Norovirus Outbreak at Sky Room Leads to Voluntary Four-Day Closure

File photo.  

The well-known Sky Room restaurant and bar voluntarily closed for four days last week to implement a full-scale sanitation process in response to a norovirus outbreak, officials at The Sky Room and the Long Beach Environmental Health Bureau confirmed Monday.

Environmental Health Bureau Manager Nelson Kerr and the Centers for Disease Control (CDC) call the virus one of the “most common” outbreaks in the U.S., infecting 19 to 21 million people in the U.S. each year. The CDC states that anyone can be infected, often by touching an “infected person, contaminated food or water or by touching contaminated surfaces.”

“It’s been contained—at this point, it’s over,” Kerr said. “The Sky Room took the opportunity to go above and beyond in its response, according to CDC guidelines.”

Kerr said the restaurant closed from May 22 to May 26  and used the CDC guidelines required of cruise ships in response to a norovirus outbreak, which involve cleaning everything with a specific concentration of bleach and water.

According to Kerr, a total of 18 cases of the virus were reported among employees and patrons, with 15 probable cases and three confirmed. The three confirmed instances of the virus were reported among three employees of The Sky Room.

Kerr said no common food link was found in those who contracted the virus, as they ate a variety of different menu items and contracting the disease can happen in many ways.

The first reported case of the virus occurred on May 1, when six people at a single table contracted the virus, The Sky Room owner Jonathan Rosenson said. Kerr said more complaints were made, with the most recent norovirus complaint being filed on May 9. He said some individuals complained after they recovered from the illness, and he believes all of the instances are connected to the initial May 1 occurrence.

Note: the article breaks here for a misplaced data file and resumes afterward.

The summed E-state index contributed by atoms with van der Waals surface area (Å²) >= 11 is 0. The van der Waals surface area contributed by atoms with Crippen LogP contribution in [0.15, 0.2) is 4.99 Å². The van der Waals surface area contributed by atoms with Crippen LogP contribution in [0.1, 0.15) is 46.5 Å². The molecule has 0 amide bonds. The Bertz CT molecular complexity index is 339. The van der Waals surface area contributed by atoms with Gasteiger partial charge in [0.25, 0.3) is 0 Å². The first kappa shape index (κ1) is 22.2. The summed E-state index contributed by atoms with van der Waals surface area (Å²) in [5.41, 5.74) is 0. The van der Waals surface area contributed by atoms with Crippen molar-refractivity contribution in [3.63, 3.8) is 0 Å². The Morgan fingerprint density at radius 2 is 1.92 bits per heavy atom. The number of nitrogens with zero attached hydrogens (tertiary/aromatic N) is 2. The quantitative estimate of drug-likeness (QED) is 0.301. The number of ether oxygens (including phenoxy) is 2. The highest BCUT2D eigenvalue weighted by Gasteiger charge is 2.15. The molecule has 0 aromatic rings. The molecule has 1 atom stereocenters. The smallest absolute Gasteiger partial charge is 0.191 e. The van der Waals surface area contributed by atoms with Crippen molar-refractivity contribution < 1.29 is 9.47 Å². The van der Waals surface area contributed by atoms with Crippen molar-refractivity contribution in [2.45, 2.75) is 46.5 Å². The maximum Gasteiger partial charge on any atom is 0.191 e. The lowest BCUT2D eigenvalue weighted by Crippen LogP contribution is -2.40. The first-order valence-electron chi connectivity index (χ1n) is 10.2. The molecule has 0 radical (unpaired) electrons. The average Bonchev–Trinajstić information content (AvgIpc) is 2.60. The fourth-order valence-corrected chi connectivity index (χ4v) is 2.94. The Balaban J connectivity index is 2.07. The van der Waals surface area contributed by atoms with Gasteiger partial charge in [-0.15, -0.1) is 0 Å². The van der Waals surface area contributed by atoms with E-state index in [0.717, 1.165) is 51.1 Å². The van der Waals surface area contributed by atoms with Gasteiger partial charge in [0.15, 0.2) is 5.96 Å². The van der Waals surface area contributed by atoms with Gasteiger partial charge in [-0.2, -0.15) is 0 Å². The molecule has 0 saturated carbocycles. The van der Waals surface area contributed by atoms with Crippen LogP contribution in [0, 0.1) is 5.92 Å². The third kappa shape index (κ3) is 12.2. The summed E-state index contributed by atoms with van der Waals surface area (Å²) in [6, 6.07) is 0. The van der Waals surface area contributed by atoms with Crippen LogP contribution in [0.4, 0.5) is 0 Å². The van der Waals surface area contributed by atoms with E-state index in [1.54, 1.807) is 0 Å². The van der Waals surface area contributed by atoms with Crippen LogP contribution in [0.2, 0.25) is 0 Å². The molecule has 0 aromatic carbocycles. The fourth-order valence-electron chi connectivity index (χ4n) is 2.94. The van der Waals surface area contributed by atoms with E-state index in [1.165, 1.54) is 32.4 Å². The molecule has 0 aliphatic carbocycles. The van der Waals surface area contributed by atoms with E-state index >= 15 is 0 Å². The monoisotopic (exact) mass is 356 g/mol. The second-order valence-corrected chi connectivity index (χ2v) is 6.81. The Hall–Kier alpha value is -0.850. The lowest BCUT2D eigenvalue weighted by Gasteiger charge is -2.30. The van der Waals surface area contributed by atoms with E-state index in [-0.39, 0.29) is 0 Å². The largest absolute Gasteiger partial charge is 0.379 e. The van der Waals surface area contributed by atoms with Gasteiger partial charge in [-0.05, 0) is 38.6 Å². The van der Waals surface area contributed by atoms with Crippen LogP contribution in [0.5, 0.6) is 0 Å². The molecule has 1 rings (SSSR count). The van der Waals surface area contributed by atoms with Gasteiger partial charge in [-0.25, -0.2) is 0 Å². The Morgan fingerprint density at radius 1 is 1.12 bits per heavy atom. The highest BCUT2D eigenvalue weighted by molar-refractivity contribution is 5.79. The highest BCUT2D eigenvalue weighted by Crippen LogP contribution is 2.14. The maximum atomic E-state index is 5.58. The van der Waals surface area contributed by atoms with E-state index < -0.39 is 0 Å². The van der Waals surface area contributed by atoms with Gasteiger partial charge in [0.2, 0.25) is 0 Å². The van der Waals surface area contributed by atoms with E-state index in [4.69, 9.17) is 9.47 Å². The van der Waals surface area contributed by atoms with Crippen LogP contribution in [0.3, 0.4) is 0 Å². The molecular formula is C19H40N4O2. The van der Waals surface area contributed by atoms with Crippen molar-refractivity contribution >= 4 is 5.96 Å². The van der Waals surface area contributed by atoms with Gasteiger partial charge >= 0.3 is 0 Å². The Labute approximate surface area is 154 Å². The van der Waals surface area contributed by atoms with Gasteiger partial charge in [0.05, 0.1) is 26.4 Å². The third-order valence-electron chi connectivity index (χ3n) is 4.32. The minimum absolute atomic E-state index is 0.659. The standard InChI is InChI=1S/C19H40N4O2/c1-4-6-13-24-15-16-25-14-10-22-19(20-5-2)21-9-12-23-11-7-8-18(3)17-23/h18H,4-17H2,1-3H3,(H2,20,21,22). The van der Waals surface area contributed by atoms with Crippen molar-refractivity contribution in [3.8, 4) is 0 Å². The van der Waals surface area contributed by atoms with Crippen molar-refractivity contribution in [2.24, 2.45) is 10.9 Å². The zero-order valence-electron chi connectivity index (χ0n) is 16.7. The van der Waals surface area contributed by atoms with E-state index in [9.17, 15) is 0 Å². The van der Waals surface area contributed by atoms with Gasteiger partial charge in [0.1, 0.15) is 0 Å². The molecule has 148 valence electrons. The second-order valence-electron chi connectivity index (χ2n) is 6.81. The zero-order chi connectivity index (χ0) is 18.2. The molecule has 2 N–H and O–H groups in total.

“The Sky Room was very forthcoming and transparent,” said Kerr. “They hired a high-level consultant who implemented major sanitation efforts to make sure they stopped the outbreak.”

“We’ve cleaned everything—menu jackets, silverware, plateware,” Rosenson said. “I’ve never heard of anyone steaming fabric at 212 degrees.”

Symptoms of the norovirus include nausea, stomach pain, diarrhea and vomiting, the CDC states. Typically, individuals recover in one to three days after contracting the highly contagious virus, which is minor in most cases, but can be serious in children and older adults. Kerr said the virus can remain active on a contaminated surface for up to two weeks.

Kerr said this was the first instance of a norovirus outbreak in over a year.

Rosenson said The Sky Room has instituted new policies, such as not allowing patrons to bring in outside food, to ward off future instances of the norovirus. Rosenson did say that on May 1, one group of patrons had brought in an outside cake. 

“Food safety is our number one,” Rosenson said, noting that the owners’ grandchildren have visited the restaurant since the outbreak. “We want people to come to our restaurant and have the best time ever.”

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